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April 5, 2018 | Coming Opportunities for Investment and Reformation

Danielle Park

Portfolio Manager and President of Venable Park Investment Counsel ( Ms Park is a financial analyst, attorney, finance author and regular guest on North American media. She is also the author of the best-selling myth-busting book "Juggling Dynamite: An insider's wisdom on money management, markets and wealth that lasts," and a popular daily financial blog:

Market turmoil year to date is keeping business media full of superlatives and the usual finance salespeople talking up buying opportunities (note they never suggest good selling opportunities).

But, truth be told, to date little has been accomplished in terms of meaningful mean reversion.  With equity valuations still in the who’s who of historical extremes, the downside due in this epic cycle has barely just begun.  See Even after a tumble, the stock market isn’t priced right for a sober reminder of why valuation highs mean we are still in the midst of the secular bear that began in 2000:

Crestmont Research illustrates the importance of valuation by looking at stock market total returns between 1919 and 2017 and slicing them into deciles from worst to best over 20-year periods…

The main difference between the two was starting and ending valuation–specifically the cyclically adjusted price-to-earnings ratio that measures the past 10 years of inflation-adjusted earnings popularized by economist Robert Shiller. The lowest-return periods had an average starting cyclically adjusted P/E of 18.2 but ended at 9.2. The best periods started at 10.1 times on average but ended at 28.2 times. Even after the recent tumble in prices, the Shiller P/E, currently at 31, sits firmly in the most expensive decile historically.

Valuation easily trumps earnings growth. The Dow Jones Industrial Average first flirted with the 1,000 point mark in 1966 but didn’t break through permanently until late 1982.

While companies with positive earnings and growth rates are trading at egregious valuations, imagine what reward is coming for buyers of the 70% of initial public offerings sold with negative earnings in 2017  (this rivals the all time high of the 2000 bubble euphoria after which the tech heavy NASDAQ fell 78%).

Lest we miss the forest for the hype here, the number one goal of savings management is to protect our capital from large drawdowns even if market prices recover in the years following.  It’s not bravely stomaching downside ‘volatility’ that matters most in terms of financial stability and strength, it’s first and always about minimizing capital loss and only accepting risk where the odds of gain significantly outweigh the odds of loss.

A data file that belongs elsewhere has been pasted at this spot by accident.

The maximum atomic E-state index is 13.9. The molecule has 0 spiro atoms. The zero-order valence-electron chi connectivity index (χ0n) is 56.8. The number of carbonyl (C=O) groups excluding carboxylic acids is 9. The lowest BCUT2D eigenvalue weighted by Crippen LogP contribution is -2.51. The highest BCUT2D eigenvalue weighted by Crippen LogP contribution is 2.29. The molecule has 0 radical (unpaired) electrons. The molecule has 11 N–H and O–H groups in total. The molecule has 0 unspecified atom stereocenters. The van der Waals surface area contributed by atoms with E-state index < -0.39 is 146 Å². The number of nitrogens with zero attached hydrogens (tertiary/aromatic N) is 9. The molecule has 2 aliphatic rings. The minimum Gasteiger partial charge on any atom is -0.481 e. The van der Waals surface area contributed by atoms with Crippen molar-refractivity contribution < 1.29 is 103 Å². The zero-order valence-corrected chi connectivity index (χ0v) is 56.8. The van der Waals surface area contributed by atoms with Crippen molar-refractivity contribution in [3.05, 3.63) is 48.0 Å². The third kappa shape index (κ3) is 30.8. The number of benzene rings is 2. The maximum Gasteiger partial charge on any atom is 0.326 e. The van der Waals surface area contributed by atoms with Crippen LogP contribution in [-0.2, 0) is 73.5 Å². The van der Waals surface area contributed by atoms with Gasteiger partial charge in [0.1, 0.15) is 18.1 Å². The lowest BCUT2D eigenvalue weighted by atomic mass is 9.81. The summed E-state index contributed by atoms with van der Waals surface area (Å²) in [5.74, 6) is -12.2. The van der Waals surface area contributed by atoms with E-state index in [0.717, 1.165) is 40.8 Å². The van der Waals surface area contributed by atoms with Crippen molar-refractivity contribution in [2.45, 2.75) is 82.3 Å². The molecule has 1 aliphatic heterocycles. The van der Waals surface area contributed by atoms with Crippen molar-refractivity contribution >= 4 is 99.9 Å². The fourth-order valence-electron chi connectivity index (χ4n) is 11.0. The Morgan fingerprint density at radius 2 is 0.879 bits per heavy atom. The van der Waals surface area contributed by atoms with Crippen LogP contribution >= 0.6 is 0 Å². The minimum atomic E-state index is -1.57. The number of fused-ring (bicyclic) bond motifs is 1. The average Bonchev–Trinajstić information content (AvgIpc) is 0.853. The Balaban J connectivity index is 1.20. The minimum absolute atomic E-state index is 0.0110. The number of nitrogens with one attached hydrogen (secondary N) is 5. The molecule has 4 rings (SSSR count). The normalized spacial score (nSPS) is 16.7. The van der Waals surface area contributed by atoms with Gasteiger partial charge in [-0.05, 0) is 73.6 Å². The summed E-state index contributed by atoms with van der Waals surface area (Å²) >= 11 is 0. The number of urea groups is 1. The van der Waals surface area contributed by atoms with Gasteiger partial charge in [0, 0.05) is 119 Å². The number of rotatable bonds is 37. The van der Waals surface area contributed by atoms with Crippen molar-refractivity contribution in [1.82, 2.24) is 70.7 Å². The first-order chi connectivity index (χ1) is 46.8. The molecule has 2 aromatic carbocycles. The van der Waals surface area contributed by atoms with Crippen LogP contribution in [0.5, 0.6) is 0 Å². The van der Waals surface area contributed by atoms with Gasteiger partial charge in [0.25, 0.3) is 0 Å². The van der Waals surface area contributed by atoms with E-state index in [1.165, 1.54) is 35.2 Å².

Sustainable financial management is one of the most critical aspects of human health and happiness. Those who think this is wrong, don’t understand (or care?) enough about real life impacts yet.  A new US study published in the Journal of the American Medical Association this week, confirms that big financial losses are likely to shorten a person’s lifespan.  See:  Midlife ‘wealth shock’ may lead to death: study:

“This is really a story about everybody,” said lead researcher Lindsay Pool of Northwestern University’s medical school.

We should be doing everything we can to prevent people from experiencing wealth shocks,” said Dr. Steven Woolf, director of the Virginia Commonwealth University Center on Society and Health, who was not involved in the study…

“We don’t yet know whether policies that aim to protect people’s savings will have a direct effect on mortality or not,” Baicker said. “But that’s not the only reason to try to protect people’s savings.”

If avoiding wealth shocks is key to public health, then avoiding asset bubbles (that always burst) is a huge part of that goal–more reasons to reject the bubble-pumping monetary policy and sales-focused financialization which has plagued us for the last 20 years.

Addicts often need to bottom before they can rebuild. The next bear market will offer another opportunity for governments and individuals to admit, repent, reform and recover wiser, healthier, financial policies and procedures.  The upside in this is huge.

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April 5th, 2018

Posted In: Juggling Dynamite

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